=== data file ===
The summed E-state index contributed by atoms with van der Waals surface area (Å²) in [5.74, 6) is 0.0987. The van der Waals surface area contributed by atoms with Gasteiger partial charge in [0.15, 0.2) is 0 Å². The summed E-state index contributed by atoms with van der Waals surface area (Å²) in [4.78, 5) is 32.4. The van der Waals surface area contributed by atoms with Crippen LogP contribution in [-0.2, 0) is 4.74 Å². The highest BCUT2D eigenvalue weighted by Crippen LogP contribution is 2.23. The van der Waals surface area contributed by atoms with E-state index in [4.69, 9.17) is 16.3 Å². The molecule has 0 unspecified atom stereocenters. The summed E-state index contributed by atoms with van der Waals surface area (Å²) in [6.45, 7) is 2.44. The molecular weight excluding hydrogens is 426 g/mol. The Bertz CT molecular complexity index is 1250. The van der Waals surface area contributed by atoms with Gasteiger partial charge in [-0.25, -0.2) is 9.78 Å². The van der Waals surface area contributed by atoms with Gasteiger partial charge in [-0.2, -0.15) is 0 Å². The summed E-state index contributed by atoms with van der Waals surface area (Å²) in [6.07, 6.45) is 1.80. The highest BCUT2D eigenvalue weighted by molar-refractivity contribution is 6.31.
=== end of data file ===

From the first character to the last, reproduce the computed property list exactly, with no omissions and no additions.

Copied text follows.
The summed E-state index contributed by atoms with van der Waals surface area (Å²) in [5.74, 6) is 0.0987. The van der Waals surface area contributed by atoms with Gasteiger partial charge in [0.15, 0.2) is 0 Å². The summed E-state index contributed by atoms with van der Waals surface area (Å²) in [4.78, 5) is 32.4. The van der Waals surface area contributed by atoms with Crippen LogP contribution in [-0.2, 0) is 4.74 Å². The highest BCUT2D eigenvalue weighted by Crippen LogP contribution is 2.23. The van der Waals surface area contributed by atoms with E-state index in [4.69, 9.17) is 16.3 Å². The molecule has 0 unspecified atom stereocenters. The summed E-state index contributed by atoms with van der Waals surface area (Å²) in [6.45, 7) is 2.44. The molecular weight excluding hydrogens is 426 g/mol. The Bertz CT molecular complexity index is 1250. The van der Waals surface area contributed by atoms with Gasteiger partial charge in [-0.25, -0.2) is 9.78 Å². The van der Waals surface area contributed by atoms with Gasteiger partial charge in [-0.2, -0.15) is 0 Å². The summed E-state index contributed by atoms with van der Waals surface area (Å²) in [6.07, 6.45) is 1.80. The highest BCUT2D eigenvalue weighted by molar-refractivity contribution is 6.31.